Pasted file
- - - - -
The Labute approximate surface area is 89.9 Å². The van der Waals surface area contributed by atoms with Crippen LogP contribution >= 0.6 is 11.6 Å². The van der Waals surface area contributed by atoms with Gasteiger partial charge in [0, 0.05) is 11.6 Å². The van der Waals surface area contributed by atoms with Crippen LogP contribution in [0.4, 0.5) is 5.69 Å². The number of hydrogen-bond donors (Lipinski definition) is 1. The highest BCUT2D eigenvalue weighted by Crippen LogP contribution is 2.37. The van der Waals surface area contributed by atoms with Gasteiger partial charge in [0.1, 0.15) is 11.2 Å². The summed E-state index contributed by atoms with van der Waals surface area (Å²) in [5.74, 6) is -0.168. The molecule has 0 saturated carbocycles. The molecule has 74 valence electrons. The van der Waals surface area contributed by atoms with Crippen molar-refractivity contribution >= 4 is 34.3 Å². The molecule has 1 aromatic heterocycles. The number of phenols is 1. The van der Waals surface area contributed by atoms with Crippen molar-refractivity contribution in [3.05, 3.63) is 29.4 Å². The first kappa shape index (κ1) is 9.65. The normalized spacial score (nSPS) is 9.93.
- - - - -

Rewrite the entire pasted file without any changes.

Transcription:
The Labute approximate surface area is 89.9 Å². The van der Waals surface area contributed by atoms with Crippen LogP contribution >= 0.6 is 11.6 Å². The van der Waals surface area contributed by atoms with Gasteiger partial charge in [0, 0.05) is 11.6 Å². The van der Waals surface area contributed by atoms with Crippen LogP contribution in [0.4, 0.5) is 5.69 Å². The number of hydrogen-bond donors (Lipinski definition) is 1. The highest BCUT2D eigenvalue weighted by Crippen LogP contribution is 2.37. The van der Waals surface area contributed by atoms with Gasteiger partial charge in [0.1, 0.15) is 11.2 Å². The summed E-state index contributed by atoms with van der Waals surface area (Å²) in [5.74, 6) is -0.168. The molecule has 0 saturated carbocycles. The molecule has 74 valence electrons. The van der Waals surface area contributed by atoms with Crippen molar-refractivity contribution >= 4 is 34.3 Å². The molecule has 1 aromatic heterocycles. The number of phenols is 1. The van der Waals surface area contributed by atoms with Crippen molar-refractivity contribution in [3.05, 3.63) is 29.4 Å². The first kappa shape index (κ1) is 9.65. The normalized spacial score (nSPS) is 9.93.